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Nebraska Teacher From Politically Connected Family Found Frozen To Death Near Luxury SUV On Rural Road
Authorities recovered Amber Tjaden's body from a remote maintenance road near Unadilla, Nebraska on Feb. 5.
A missing Nebraska community college instructor was found frozen to death on the side of a rural road just over a week after she vanished.
Authorities recovered Amber Tjaden's body from a remote maintenance road near Unadilla, Nebraska on Feb. 5, Otoe County Sheriff’s Office said. The 48-year-old died of “cold exposure,” according to a preliminary autopsy report. Her SUV was found nearby. Foul play isn’t suspected in her death, authorities said.
“At this time, there does not appear to be any crime committed in Otoe County,” Sheriff Colin Caudill told Oxygen.com on Monday.
Tjaden was first reported missing on Jan. 27. On Friday, a passerby notified law enforcement after spotting her 2019 Jaguar F-Pace SUV parked on the shoulder of the road.
Matthew Tjaden, her husband, is believed to be the last person to have seen her alive. He didn’t immediately report his wife missing, authorities said. He was, however, arrested during an unrelated traffic stop after twice attempting to flee law enforcement with two children in his vehicle. The Nebraska father was taken into custody on suspicion of flight to avoid arrest and child neglect, officials said. He posted bail and was released last week.
Tjaden’s family is well-known within Nebraska’s political circles. They also confirmed the community college teacher’s death.
"This is something that you see in the movies, something that happens to somebody else, well it's happening to our family right now," her father, Jim Suttle, previously told Omaha television station KETV. "This is just really, really, it's just hard to put it into words the feelings that you have, but we have to go on."
Suttle, a business executive, engineer, and former city councilman served as Omaha’s 50th mayor from 2009 to 2013. Tjaden’s mother, Deb Suttle, is a retired state senator.
“I will love you forever,” Savannah Suttle, Tjaden’s adult daughter, wrote on Facebook. “You lived for your kids, you were a fantastic mother. You did everything for us. You were my best friend.”
In 2015, Amber Tjaden filed two protective orders against her husband, Matthew Tjaden, according to court documents obtained by Oxygen.com. She accused her spouse of threatening to shoot her with a shotgun after becoming convinced she was being “unfaithful."
“I wouldn’t just kill you,” she recalled him telling her. “I would take you out to the woods somewhere and torture you. Slowly. I’d bring toys. Have lots of fun.”
Matthew Tjaden also confronted his spouse about allegedly “falsifying” their marriage certificate and accused her of spying on his phone calls. He allegedly punched holes in the wall, smashed picture frames, and used binoculars to record the license plates of cars circling the couple’s home. Amber Tjaden suspected he was using drugs.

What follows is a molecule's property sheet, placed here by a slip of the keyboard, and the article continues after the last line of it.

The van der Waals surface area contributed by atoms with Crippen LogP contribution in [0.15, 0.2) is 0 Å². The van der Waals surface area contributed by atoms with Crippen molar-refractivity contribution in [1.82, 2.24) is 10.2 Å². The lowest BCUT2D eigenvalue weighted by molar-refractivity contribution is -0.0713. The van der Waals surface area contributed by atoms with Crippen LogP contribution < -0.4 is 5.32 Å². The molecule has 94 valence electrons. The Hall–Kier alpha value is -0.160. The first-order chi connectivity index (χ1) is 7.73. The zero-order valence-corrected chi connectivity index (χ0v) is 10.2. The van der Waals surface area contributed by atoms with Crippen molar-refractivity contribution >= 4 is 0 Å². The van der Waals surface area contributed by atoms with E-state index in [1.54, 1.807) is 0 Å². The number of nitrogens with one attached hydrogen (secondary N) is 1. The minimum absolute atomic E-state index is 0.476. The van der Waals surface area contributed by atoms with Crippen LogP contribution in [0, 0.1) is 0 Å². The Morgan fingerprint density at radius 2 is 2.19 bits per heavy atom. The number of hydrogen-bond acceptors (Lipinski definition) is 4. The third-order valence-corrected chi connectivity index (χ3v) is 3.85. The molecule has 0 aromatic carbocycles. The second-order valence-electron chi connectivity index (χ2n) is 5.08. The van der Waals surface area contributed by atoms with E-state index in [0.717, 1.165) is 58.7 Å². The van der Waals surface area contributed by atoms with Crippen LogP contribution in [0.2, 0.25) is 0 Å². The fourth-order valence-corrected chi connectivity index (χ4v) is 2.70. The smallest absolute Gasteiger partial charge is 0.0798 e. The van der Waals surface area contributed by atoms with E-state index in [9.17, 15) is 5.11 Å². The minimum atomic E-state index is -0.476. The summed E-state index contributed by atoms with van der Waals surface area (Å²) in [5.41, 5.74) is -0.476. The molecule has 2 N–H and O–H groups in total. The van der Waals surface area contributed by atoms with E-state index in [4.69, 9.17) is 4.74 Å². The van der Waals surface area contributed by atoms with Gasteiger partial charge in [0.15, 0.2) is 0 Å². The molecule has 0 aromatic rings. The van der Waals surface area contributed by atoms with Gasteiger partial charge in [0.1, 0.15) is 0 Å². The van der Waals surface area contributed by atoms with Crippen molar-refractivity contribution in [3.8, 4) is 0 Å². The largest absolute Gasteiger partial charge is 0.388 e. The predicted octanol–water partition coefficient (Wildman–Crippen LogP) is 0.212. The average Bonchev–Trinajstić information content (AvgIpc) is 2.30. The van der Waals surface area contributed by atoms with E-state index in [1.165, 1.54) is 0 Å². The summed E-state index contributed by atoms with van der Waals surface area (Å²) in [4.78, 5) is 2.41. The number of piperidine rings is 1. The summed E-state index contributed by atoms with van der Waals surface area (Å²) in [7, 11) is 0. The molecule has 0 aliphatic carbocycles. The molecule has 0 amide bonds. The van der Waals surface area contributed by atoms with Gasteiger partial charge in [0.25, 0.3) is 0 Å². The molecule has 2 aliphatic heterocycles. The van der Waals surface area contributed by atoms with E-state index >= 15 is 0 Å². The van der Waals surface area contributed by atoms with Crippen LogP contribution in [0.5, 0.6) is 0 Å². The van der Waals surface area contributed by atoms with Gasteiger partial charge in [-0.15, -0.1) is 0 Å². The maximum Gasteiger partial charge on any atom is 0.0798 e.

The orders, however, were later dismissed by a judge. The couple has two young sons together, court records show.
Matthew Tjaden has so far cooperated with investigators, officials said. Cass County Sheriff’s Office, which is also investigating Tjaden’s disappearance, confirmed on Monday he isn't a person of interest.
"At this point, they're not thinking the husband was involved, that she was alone," Lieutenant Jeffrey Lickei, of the Cass County Sheriff's Office, told Oxygen.com.
Amber Tjaden's full autopsy report, including toxicology results, is still pending.
The career educator taught struggling high school students at Nebraska’s largest community college in Omaha.
“Students and staff are deeply saddened by the loss of dear friend and valued colleague Amber Tjaden,” Metropolitan Community College said in a statement.
School officials described her as a “lifetime” educator who was famously close with her students.
“She was really passionate about her job and she really had a grasp on what they were doing there at Gateway College,” Derek Rayment, a media relations manager for Metropolitan Community College, told Oxygen.com.
Tjaden was hired by the school in 2016 and worked with the institution’s “Gateway to College'' program. Her pupils, who had become “disengaged from their high school setting,” were typically in their mid-to-late teens.
“[The students] are really looking for help and are just looking for someone to really sit down with them and help them through things and Amber was that person,” he added.
Tjaden will also be remembered as a vital lifeline outside the classroom, too, some parents of former students also said.
“She did so, so much, and was an angel to those who needed help,” Joshua Scott told Oxygen.com.
Scott’s teenage son and daughter, Isaiah and Nicole Rodriquez, enrolled at Metropolitan Community College in 2017.
“She was always there to help them and push them to do their best,” he recalled.
The family often depended on Tjaden to shuttle their children to and from the community college, Scott said. In 2018, his family fell on hard times and was unable to afford groceries. Tjaden gave them a $200 Walmart gift card, he said. The same year, Tjaden also awarded Scott’s children a used iPad for boosting their attendance.
“She helped when others did not,” Scott added.